By using all kinetic and thermodynamic parameters obtained by OLI models and software the solution of the system of charge, mass and heat transfer equations along with mechanical equations was solved.  The example of results of calculations is presented on Figure 2 [7].


Figure 2. Thickness of the corroded layer as the function of time (solid line) and by neglecting the changes of the porosity of the rust (dash lines). 

It means that under normal conditions the thickness of corroded layer is less than the design thickness of the carbon steel overpack (30 mm) even after 1000000 years.

Waste disposal in Sweden

Figure 2 shows schematically the canister located in the repository that is being developed in Sweden.  It is planned that the canister will be emplaced at the depth of several hundred meters (where there is no oxygen in the groundwater) [8].  The canisters will be encased in compacted bentonite, which will be used as a buffer.  The main role of the buffer is to prevent the surrounding environment from penetrating the canister and hence from releasing highly radioactive species in the waste, should the canister be ruptured.  However, the buffer also protects the copper surface of the canister from corrosion.


Figure 2: Schematic of a copper canister emplaced concentrically with the bentonite buffer located in a cylindrical hole in the floor of a tunnel in the repository [8].

The OLI software was specifically used for the estimation of the maximum possible corrosion current density (and accordingly the maximum thickness of corroded layer, dcorr) in the repository during design service life (100000 years).  Thus, it is assumed that the rate of corrosion is limited by the transport of HS ions to the copper canister, where the electrochemical reaction:

2Cu  + HS  →  Cu2S +H+  +  2e

takes place.  Flux density of HSin the porous media is proportional to the diffusion coefficient of HS, which was calculated as a function of temperature and solution composition by using the OLI software.  By using this calculated value of DHS- the solution of the system of charge, mass and heat transfer equations along with mechanical equations was solved.  The results of calculations are presented on Figure 3.


Figure 3. Thickness of corroded layer as a function of time for different initial values of the porosity of the bentonite.  The hump in the figure arises from the variation at the canister surface.

Accordingly, we conclude that under normal conditions the thickness of corroded layer is much less than the design thickness of the copper container (50 mm).  Of course, under some catastrophic conditions, for example, by increasing concentration of HS in ground water by two orders of magnitude the copper container can be destroyed.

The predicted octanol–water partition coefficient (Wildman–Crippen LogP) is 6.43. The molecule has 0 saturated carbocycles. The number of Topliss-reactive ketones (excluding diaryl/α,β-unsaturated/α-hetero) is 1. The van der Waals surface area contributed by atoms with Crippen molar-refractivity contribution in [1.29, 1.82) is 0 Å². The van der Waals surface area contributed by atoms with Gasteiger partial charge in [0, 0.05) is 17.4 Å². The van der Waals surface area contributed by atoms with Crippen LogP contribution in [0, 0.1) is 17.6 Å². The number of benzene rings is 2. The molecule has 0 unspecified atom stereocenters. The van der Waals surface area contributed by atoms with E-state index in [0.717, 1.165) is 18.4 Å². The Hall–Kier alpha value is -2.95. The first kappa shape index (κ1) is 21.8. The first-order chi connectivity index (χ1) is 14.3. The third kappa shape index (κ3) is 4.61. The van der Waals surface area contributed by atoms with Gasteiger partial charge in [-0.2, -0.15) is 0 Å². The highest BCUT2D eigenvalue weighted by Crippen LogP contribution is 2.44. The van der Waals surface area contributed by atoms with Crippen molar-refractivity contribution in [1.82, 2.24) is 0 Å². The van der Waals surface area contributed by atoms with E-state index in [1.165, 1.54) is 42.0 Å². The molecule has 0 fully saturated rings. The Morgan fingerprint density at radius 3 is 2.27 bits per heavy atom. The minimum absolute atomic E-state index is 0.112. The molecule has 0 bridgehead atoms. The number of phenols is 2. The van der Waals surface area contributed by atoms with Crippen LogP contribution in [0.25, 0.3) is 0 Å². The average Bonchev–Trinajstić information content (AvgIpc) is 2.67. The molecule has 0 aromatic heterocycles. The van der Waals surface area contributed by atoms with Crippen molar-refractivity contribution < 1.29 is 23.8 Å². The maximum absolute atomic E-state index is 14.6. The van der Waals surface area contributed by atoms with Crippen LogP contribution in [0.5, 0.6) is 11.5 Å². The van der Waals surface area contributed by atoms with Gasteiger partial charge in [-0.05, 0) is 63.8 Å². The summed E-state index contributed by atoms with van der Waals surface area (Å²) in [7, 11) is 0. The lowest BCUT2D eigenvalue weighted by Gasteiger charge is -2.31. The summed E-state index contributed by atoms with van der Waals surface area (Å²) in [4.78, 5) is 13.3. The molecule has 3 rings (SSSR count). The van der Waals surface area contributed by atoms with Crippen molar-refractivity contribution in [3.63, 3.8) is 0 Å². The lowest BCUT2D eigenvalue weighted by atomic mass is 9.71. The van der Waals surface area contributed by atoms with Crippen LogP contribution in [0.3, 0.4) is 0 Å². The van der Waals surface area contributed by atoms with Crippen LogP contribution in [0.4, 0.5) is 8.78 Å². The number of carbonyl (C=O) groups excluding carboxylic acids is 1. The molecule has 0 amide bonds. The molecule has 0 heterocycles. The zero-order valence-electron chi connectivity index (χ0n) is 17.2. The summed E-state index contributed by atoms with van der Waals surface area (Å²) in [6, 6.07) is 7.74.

As demonstrated above, the OLI software makes it possible to model the integrity of complicated industrial systems such as nuclear waste repositories, where the prediction of integrity must cover at least 100000 years, by providing reliable thermodynamic and kinetic properties (in particular, current densities, diffusion coefficients, pH, activities of ions, viscosity, density, prediction of speciation in the solution and even prediction of the existence of liquid phase in the system).

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  1. Design and construction of the supercontainer for category C waste”, ONDRAF-NIRAS, Brussels, Belgium, Report NIROND-TR 2017-11 E V2, 2017.
  2. Anderko, “Modeling of Aqueous Corrosion,” in Shreir’s Corrosion, ed. T.J.A. Richardson (Amsterdam, Netherlands: Elsevier, 2010), pp. 1585 – 1629.
  3. Wang, A. Anderko and R.D. Young, “A Speciation-Based Model for Mixed-Solvent Electrolyte Systems” Fluid Phase Equilibria, 203 (2002) 141-176.
  4. Wang, R.D. Springer, A. Anderko and R.D. Young, “Modeling Phase Equilibria and Speciation in Mixed-Solvent Electrolyte Systems” Fluid Phase Equilibria, 222-223 (2004) 11-17.
  5. Wang and A. Anderko, “, “Modeling Self-Diffusion in Mixed-Solvent Electrolyte Solutions”  Ind. Eng. Chem. Res., 42, 3495 – 3504 (2003).
  6. Wang, A. Anderko, R. D. Young, “Modeling Viscosity of Concentrated and Mixed-Solvent Electrolyte Systems” Fluid Phase Equilibria., 226, 71–82 (2004).
  7. R. Engelhardt, B. Kursten, and D.D. Macdonald, Corrosion of Carbon Steel in Physically Constrained Locations in High Level Nuclear Waste Isolation Systems, Corros. Sci., 177, 108974 (2020).
  8. Swedish Government Official Reports. The Swedish National Council for Nuclear Waste’s Review of the Swedish Nuclear Fuel and Waste Management Co’s (SKB’S) RD&D. Programme 2010. Translation of SOU 2011:50.